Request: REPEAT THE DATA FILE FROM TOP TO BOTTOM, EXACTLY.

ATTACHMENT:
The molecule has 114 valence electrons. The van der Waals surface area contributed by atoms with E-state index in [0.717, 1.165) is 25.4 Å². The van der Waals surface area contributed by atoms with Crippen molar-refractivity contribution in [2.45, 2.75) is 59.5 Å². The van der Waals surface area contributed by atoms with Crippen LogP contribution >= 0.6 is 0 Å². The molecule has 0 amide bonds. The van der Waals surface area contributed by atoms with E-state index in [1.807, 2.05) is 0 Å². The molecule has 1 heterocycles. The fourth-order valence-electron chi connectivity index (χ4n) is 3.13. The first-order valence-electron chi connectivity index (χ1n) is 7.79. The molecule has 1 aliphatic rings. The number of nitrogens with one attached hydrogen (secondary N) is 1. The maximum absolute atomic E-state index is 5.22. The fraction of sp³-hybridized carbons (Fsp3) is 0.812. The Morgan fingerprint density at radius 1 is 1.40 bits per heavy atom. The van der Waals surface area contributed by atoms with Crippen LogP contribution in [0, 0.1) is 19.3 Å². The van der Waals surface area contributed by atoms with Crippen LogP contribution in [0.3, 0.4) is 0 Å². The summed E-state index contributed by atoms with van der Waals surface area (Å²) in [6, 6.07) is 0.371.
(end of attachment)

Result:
The molecule has 114 valence electrons. The van der Waals surface area contributed by atoms with E-state index in [0.717, 1.165) is 25.4 Å². The van der Waals surface area contributed by atoms with Crippen molar-refractivity contribution in [2.45, 2.75) is 59.5 Å². The van der Waals surface area contributed by atoms with Crippen LogP contribution >= 0.6 is 0 Å². The molecule has 0 amide bonds. The van der Waals surface area contributed by atoms with E-state index in [1.807, 2.05) is 0 Å². The molecule has 1 heterocycles. The fourth-order valence-electron chi connectivity index (χ4n) is 3.13. The first-order valence-electron chi connectivity index (χ1n) is 7.79. The molecule has 1 aliphatic rings. The number of nitrogens with one attached hydrogen (secondary N) is 1. The maximum absolute atomic E-state index is 5.22. The fraction of sp³-hybridized carbons (Fsp3) is 0.812. The Morgan fingerprint density at radius 1 is 1.40 bits per heavy atom. The van der Waals surface area contributed by atoms with Crippen LogP contribution in [0, 0.1) is 19.3 Å². The van der Waals surface area contributed by atoms with Crippen LogP contribution in [0.3, 0.4) is 0 Å². The summed E-state index contributed by atoms with van der Waals surface area (Å²) in [6, 6.07) is 0.371.